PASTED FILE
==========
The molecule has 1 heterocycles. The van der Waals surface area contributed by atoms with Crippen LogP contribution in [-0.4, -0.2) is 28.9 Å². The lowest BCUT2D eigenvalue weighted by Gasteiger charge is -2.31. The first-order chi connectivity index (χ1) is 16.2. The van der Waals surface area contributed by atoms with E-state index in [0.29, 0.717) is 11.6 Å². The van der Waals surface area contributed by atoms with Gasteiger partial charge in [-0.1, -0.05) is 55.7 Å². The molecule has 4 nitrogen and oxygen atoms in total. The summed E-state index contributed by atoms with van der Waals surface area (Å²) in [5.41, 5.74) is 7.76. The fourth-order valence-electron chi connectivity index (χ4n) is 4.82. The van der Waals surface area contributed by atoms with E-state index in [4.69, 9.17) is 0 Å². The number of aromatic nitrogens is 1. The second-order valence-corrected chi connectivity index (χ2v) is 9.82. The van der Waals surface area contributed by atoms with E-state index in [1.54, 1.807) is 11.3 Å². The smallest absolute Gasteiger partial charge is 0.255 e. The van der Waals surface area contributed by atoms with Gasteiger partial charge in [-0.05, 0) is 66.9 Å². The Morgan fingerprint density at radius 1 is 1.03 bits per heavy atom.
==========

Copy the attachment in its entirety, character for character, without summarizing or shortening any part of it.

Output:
The molecule has 1 heterocycles. The van der Waals surface area contributed by atoms with Crippen LogP contribution in [-0.4, -0.2) is 28.9 Å². The lowest BCUT2D eigenvalue weighted by Gasteiger charge is -2.31. The first-order chi connectivity index (χ1) is 16.2. The van der Waals surface area contributed by atoms with E-state index in [0.29, 0.717) is 11.6 Å². The van der Waals surface area contributed by atoms with Gasteiger partial charge in [-0.1, -0.05) is 55.7 Å². The molecule has 4 nitrogen and oxygen atoms in total. The summed E-state index contributed by atoms with van der Waals surface area (Å²) in [5.41, 5.74) is 7.76. The fourth-order valence-electron chi connectivity index (χ4n) is 4.82. The van der Waals surface area contributed by atoms with E-state index in [4.69, 9.17) is 0 Å². The number of aromatic nitrogens is 1. The second-order valence-corrected chi connectivity index (χ2v) is 9.82. The van der Waals surface area contributed by atoms with E-state index in [1.54, 1.807) is 11.3 Å². The smallest absolute Gasteiger partial charge is 0.255 e. The van der Waals surface area contributed by atoms with Gasteiger partial charge in [-0.05, 0) is 66.9 Å². The Morgan fingerprint density at radius 1 is 1.03 bits per heavy atom.